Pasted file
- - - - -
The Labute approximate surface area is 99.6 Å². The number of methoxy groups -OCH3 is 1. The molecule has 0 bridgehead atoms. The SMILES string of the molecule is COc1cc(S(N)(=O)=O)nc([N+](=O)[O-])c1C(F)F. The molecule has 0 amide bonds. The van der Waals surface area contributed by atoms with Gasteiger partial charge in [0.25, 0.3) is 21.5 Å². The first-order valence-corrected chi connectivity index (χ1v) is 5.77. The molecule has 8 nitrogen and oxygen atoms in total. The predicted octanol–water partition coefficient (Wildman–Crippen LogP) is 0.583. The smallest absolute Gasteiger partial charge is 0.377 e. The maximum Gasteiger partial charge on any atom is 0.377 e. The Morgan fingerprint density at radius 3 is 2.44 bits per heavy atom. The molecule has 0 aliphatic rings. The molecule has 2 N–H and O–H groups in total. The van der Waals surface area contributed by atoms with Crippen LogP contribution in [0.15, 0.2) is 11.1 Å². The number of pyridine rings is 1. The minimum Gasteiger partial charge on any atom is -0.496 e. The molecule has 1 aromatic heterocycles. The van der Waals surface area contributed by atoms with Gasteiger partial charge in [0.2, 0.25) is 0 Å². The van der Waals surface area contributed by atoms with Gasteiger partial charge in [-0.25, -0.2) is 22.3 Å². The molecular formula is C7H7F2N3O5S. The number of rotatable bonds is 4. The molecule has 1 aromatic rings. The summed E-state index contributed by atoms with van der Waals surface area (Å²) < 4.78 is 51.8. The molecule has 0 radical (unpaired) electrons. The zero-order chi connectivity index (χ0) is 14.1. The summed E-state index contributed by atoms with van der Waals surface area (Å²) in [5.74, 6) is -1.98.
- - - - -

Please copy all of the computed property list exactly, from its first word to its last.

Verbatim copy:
The Labute approximate surface area is 99.6 Å². The number of methoxy groups -OCH3 is 1. The molecule has 0 bridgehead atoms. The SMILES string of the molecule is COc1cc(S(N)(=O)=O)nc([N+](=O)[O-])c1C(F)F. The molecule has 0 amide bonds. The van der Waals surface area contributed by atoms with Gasteiger partial charge in [0.25, 0.3) is 21.5 Å². The first-order valence-corrected chi connectivity index (χ1v) is 5.77. The molecule has 8 nitrogen and oxygen atoms in total. The predicted octanol–water partition coefficient (Wildman–Crippen LogP) is 0.583. The smallest absolute Gasteiger partial charge is 0.377 e. The maximum Gasteiger partial charge on any atom is 0.377 e. The Morgan fingerprint density at radius 3 is 2.44 bits per heavy atom. The molecule has 0 aliphatic rings. The molecule has 2 N–H and O–H groups in total. The van der Waals surface area contributed by atoms with Crippen LogP contribution in [0.15, 0.2) is 11.1 Å². The number of pyridine rings is 1. The minimum Gasteiger partial charge on any atom is -0.496 e. The molecule has 1 aromatic heterocycles. The van der Waals surface area contributed by atoms with Gasteiger partial charge in [0.2, 0.25) is 0 Å². The van der Waals surface area contributed by atoms with Gasteiger partial charge in [-0.25, -0.2) is 22.3 Å². The molecular formula is C7H7F2N3O5S. The number of rotatable bonds is 4. The molecule has 1 aromatic rings. The summed E-state index contributed by atoms with van der Waals surface area (Å²) < 4.78 is 51.8. The molecule has 0 radical (unpaired) electrons. The zero-order chi connectivity index (χ0) is 14.1. The summed E-state index contributed by atoms with van der Waals surface area (Å²) in [5.74, 6) is -1.98.